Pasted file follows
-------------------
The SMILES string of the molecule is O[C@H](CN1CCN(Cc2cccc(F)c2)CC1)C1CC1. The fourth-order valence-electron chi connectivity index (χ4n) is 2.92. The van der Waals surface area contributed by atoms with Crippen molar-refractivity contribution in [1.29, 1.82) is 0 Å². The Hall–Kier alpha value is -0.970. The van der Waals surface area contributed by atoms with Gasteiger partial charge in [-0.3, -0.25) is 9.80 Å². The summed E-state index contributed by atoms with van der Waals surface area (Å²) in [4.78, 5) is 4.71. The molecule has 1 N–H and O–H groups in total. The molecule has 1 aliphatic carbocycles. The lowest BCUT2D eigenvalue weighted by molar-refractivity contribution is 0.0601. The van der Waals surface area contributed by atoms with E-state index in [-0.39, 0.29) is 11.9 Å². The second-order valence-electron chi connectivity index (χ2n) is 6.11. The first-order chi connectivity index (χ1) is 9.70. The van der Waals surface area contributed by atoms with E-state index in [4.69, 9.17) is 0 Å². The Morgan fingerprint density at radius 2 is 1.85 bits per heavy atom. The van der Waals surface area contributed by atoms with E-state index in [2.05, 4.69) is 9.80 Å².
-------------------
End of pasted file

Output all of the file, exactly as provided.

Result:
The SMILES string of the molecule is O[C@H](CN1CCN(Cc2cccc(F)c2)CC1)C1CC1. The fourth-order valence-electron chi connectivity index (χ4n) is 2.92. The van der Waals surface area contributed by atoms with Crippen molar-refractivity contribution in [1.29, 1.82) is 0 Å². The Hall–Kier alpha value is -0.970. The van der Waals surface area contributed by atoms with Gasteiger partial charge in [-0.3, -0.25) is 9.80 Å². The summed E-state index contributed by atoms with van der Waals surface area (Å²) in [4.78, 5) is 4.71. The molecule has 1 N–H and O–H groups in total. The molecule has 1 aliphatic carbocycles. The lowest BCUT2D eigenvalue weighted by molar-refractivity contribution is 0.0601. The van der Waals surface area contributed by atoms with E-state index in [-0.39, 0.29) is 11.9 Å². The second-order valence-electron chi connectivity index (χ2n) is 6.11. The first-order chi connectivity index (χ1) is 9.70. The van der Waals surface area contributed by atoms with E-state index in [4.69, 9.17) is 0 Å². The Morgan fingerprint density at radius 2 is 1.85 bits per heavy atom. The van der Waals surface area contributed by atoms with E-state index in [2.05, 4.69) is 9.80 Å².